In Alabama, HIV rates among young men of color who have sex with men, as well as rural folks, are high. The HIV service organization AIDS Alabama disburses federal funding to nine smaller agencies throughout the state to help reverse this trend. To serve the state's booming Latinx population, AIDS Alabama also hired Jean Hernandez as the coordinator of Latinx Outreach, a program that includes crucial services such as testing, interpreters, and support groups.
"I need money!" exclaims Hernandez, who wants to help AIDS Alabama create a one-stop shop for Latinx clients, who hail from Colombia, El Salvador, Guatemala, Honduras, Mexico, Venezuela, and elsewhere to work in farming, restaurants, construction, supermarkets, and homes. "There's a lot of racism and ignorance toward these immigrants and a lack of cultural competence, such as interpreters, to help them navigate the system," she says. "People can get away with stuff toward them now, but we'll see a shift in years to come," she adds, as their children become the first major generation of Latinx kids born in the state.
One of Hernandez's favorite clients is Angel, 58, who's had a remarkable journey from being a recent Mexican immigrant to an amputee living with HIV to a clown -- yes, that's right, a working clown -- surrounded by services and support thanks to his AIDS Alabama family. With translation (and some narration) by Hernandez, Angel shared his extraordinary story.
Angel: I was born in Culiacán, a city in the state of Sinaloa, Mexico. It's where the notorious drug lord "El Chapo" is from. I was happy as a kid, but we were very poor and I had to work from the age of nine, such as washing the teachers' cars at recess when I was in school. I studied hard and went to the University of Mexico to become a paramedic.
In 2011, I came to the U.S. to work. There wasn't very much work in Mexico unless you wanted to work with drugs, and I did not. I moved in with my sister in Chicago and worked in construction and as a sign-painter. Then I followed a girl I loved to Birmingham, Alabama, but we're not together anymore.
So I was working a house-painting job, and I fell from a ladder and got a fracture and was sent to the hospital -- I had no health insurance. I was in a coma for 46 days. Then I got an infection in my leg that they couldn't control, so on Christmas Eve of 2013, they told me that they had to amputate my leg. They also tested me for HIV without my consent and told me I was positive. I was afraid, and I went through a crisis because everything came about at the same time -- the lady left me, the amputation, the HIV diagnosis.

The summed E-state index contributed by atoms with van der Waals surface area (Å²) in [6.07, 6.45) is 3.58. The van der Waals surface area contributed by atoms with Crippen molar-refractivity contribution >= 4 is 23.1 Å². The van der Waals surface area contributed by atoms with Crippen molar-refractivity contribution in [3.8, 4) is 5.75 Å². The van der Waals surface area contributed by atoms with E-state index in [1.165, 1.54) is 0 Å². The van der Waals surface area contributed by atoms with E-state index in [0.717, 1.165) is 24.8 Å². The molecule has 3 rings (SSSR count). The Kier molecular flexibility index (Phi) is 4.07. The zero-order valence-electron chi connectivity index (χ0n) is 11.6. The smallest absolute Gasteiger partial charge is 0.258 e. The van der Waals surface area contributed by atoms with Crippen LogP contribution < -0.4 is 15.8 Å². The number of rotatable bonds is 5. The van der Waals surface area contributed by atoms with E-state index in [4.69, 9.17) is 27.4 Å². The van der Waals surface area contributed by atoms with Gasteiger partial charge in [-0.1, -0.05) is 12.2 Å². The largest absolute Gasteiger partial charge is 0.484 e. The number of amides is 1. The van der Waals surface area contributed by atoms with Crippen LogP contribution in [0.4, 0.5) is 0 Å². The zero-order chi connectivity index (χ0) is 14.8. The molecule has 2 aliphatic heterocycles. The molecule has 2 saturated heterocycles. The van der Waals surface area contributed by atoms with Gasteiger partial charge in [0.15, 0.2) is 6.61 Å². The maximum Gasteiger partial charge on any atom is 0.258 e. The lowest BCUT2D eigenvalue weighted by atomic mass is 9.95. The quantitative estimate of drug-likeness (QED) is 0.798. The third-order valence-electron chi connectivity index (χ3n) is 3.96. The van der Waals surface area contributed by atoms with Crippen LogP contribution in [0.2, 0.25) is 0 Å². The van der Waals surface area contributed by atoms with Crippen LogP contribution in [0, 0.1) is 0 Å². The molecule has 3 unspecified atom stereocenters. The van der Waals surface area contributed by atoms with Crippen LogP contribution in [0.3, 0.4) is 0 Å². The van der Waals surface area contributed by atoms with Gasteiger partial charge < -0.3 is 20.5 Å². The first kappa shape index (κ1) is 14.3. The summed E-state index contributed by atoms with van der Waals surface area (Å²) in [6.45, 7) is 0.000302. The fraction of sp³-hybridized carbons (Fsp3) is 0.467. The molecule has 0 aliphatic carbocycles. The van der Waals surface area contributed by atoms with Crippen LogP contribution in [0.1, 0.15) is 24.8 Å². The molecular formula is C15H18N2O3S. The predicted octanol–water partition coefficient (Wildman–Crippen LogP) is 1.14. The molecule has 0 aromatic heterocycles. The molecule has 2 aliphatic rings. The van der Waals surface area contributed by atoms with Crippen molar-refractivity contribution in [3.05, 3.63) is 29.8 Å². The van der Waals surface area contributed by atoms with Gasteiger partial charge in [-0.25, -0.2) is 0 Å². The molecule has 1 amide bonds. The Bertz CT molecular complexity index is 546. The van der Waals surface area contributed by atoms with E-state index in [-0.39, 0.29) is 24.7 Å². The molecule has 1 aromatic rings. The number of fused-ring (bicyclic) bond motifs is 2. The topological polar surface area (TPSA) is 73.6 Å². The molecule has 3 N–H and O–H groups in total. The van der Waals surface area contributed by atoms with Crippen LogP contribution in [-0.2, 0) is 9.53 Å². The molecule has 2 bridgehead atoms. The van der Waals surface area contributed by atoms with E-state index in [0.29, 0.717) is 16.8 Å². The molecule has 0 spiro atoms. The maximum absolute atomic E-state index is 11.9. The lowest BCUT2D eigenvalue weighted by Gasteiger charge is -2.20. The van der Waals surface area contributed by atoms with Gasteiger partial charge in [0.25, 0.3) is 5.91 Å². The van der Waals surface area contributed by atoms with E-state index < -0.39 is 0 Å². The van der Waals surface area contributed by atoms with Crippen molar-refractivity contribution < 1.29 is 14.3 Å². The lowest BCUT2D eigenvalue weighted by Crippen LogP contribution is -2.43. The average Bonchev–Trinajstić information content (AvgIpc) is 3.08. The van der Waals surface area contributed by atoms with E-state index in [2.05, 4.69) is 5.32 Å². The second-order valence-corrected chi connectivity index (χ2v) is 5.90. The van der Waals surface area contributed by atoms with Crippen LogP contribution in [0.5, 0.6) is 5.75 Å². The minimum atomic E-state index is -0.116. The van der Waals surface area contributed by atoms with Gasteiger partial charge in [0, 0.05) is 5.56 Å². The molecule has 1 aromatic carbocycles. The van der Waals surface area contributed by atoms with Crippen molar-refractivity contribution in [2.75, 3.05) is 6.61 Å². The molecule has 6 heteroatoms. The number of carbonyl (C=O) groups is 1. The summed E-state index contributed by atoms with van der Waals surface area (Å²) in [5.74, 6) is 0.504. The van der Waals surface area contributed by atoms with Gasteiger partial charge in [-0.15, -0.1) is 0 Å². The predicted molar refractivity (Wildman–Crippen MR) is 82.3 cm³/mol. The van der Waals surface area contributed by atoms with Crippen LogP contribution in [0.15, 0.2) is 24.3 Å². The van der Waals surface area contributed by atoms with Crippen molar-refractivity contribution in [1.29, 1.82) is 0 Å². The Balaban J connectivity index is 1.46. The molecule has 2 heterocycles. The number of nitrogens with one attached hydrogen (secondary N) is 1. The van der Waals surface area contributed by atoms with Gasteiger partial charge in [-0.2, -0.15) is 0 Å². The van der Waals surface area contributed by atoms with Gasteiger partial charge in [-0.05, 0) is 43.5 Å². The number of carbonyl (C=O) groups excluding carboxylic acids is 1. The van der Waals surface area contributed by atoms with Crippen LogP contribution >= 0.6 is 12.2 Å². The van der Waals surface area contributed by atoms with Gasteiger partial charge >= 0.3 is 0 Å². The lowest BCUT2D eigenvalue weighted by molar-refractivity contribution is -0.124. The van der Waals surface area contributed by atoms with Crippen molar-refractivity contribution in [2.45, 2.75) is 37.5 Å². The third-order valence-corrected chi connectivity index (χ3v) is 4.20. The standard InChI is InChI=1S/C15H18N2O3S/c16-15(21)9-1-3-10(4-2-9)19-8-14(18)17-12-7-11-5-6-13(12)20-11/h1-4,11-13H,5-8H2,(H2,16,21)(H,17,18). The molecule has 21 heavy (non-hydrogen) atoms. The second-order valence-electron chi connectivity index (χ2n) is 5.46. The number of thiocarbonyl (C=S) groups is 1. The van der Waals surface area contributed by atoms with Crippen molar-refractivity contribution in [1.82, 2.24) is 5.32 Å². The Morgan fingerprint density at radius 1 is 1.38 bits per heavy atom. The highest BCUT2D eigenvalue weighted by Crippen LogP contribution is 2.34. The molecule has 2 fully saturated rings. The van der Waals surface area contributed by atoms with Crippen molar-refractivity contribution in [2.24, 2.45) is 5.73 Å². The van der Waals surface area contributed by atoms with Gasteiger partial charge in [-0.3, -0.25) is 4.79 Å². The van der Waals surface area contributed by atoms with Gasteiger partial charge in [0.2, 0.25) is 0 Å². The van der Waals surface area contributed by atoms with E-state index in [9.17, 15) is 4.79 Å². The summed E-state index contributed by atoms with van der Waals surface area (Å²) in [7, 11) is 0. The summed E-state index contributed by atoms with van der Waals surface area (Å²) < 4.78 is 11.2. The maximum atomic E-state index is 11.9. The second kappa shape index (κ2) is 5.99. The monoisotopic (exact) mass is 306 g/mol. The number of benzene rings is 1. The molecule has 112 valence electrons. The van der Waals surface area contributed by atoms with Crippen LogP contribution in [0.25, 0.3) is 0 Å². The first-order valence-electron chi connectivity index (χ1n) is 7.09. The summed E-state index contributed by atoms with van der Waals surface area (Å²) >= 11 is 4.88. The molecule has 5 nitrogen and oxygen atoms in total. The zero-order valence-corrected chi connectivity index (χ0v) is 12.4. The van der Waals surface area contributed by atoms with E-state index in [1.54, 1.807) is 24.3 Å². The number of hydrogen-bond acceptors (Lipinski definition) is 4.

Jean Hernandez: So he was very afraid, and the hospital sent Steve Dellinger, a peer mentor at AIDS Alabama, to talk to him. He told Angel that HIV cases had to be reported to the Alabama health department, and Angel was afraid that they would also report him to Immigration and Customs Enforcement (ICE). So I came to visit Angel. He didn't even want to talk to me or look at me. He was mad, and I understand why. But little by little, I gained his trust and now we have a great relationship. And after months of me trying to wring his neck, he's going to physical therapy rehab and to his doctor appointments.
Angel: Yes, I was depressed. I had no money, and I knew I couldn't work for months and months. Tony [Christon-Walker] left his own family on Christmas to stay with me until my leg was amputated. So now I consider him a brother. I went to stay with him after the amputation, and it was very tough for me.
Tony also told me that the girlfriend took everything with her -- the bank account, the debit cards, the furniture. And then the hospital nurses disclosed my HIV status to someone who told everyone in my church. And the church people would not even come in my door. They left me food on my porch, and I had to drag myself across the floor to get it, I was so hungry, because I didn't have crutches yet. I still remember that like today. I was humiliated. They preach that God loves everyone, but instead they told everyone not to come to my home. That was hateful.
So Tony and Jean did everything for me. I couldn't pay my rent, so they found me an apartment. Now I call them my family.
JH: He had no wheelchair or crutches, so we had to coordinate with Birmingham AIDS Outreach, which provides medical equipment. I had to bring the social workers to Angel's home. We linked him to care and treatment at University of Alabama at Birmingham (UAB) and also to physical therapy and transportation for all his appointments for both HIV and for post-amputation needs. Tony would go with him to all of them.
So now he is in an apartment in Birmingham with a federal Tenant-Based Rental Assistance voucher, and we also pay a portion of his rent with HOPWA money. His HIV care is covered through ADAP.
Then a lawyer got interested in his case. He had an accident on the job, and sometimes when you're undocumented, people take advantage of you. His supervisor took his passport and laptop and said to him, "Don't say anything about the accident, because if you do, I'll call ICE." So the lawyer sued the company, and they paid Angel compensation and paid for his prosthetic leg, and that's how he's walking again right now.